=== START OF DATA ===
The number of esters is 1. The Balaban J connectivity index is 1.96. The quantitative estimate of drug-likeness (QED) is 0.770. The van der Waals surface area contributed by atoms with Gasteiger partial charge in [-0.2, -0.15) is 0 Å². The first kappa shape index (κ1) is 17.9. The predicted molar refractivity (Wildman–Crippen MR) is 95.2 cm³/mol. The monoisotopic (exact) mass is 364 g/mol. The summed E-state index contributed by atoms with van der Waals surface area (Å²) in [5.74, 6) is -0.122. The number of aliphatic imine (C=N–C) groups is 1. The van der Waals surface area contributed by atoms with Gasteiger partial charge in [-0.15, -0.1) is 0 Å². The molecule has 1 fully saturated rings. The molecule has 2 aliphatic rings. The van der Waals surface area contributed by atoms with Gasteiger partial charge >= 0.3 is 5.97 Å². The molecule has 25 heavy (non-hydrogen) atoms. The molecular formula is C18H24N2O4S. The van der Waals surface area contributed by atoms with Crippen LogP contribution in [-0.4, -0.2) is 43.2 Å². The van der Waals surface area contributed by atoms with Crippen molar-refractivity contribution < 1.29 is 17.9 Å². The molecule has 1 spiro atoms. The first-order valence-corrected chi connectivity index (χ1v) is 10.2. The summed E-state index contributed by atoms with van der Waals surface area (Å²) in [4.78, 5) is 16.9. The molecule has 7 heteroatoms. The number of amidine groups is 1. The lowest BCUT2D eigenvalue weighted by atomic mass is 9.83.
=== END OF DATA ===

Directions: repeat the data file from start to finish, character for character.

The number of esters is 1. The Balaban J connectivity index is 1.96. The quantitative estimate of drug-likeness (QED) is 0.770. The van der Waals surface area contributed by atoms with Gasteiger partial charge in [-0.2, -0.15) is 0 Å². The first kappa shape index (κ1) is 17.9. The predicted molar refractivity (Wildman–Crippen MR) is 95.2 cm³/mol. The monoisotopic (exact) mass is 364 g/mol. The summed E-state index contributed by atoms with van der Waals surface area (Å²) in [5.74, 6) is -0.122. The number of aliphatic imine (C=N–C) groups is 1. The van der Waals surface area contributed by atoms with Gasteiger partial charge in [-0.15, -0.1) is 0 Å². The molecule has 1 fully saturated rings. The molecule has 2 aliphatic rings. The van der Waals surface area contributed by atoms with Gasteiger partial charge >= 0.3 is 5.97 Å². The molecule has 25 heavy (non-hydrogen) atoms. The molecular formula is C18H24N2O4S. The van der Waals surface area contributed by atoms with Crippen LogP contribution in [-0.4, -0.2) is 43.2 Å². The van der Waals surface area contributed by atoms with Crippen molar-refractivity contribution < 1.29 is 17.9 Å². The molecule has 1 spiro atoms. The first-order valence-corrected chi connectivity index (χ1v) is 10.2. The summed E-state index contributed by atoms with van der Waals surface area (Å²) in [4.78, 5) is 16.9. The molecule has 7 heteroatoms. The number of amidine groups is 1. The lowest BCUT2D eigenvalue weighted by atomic mass is 9.83.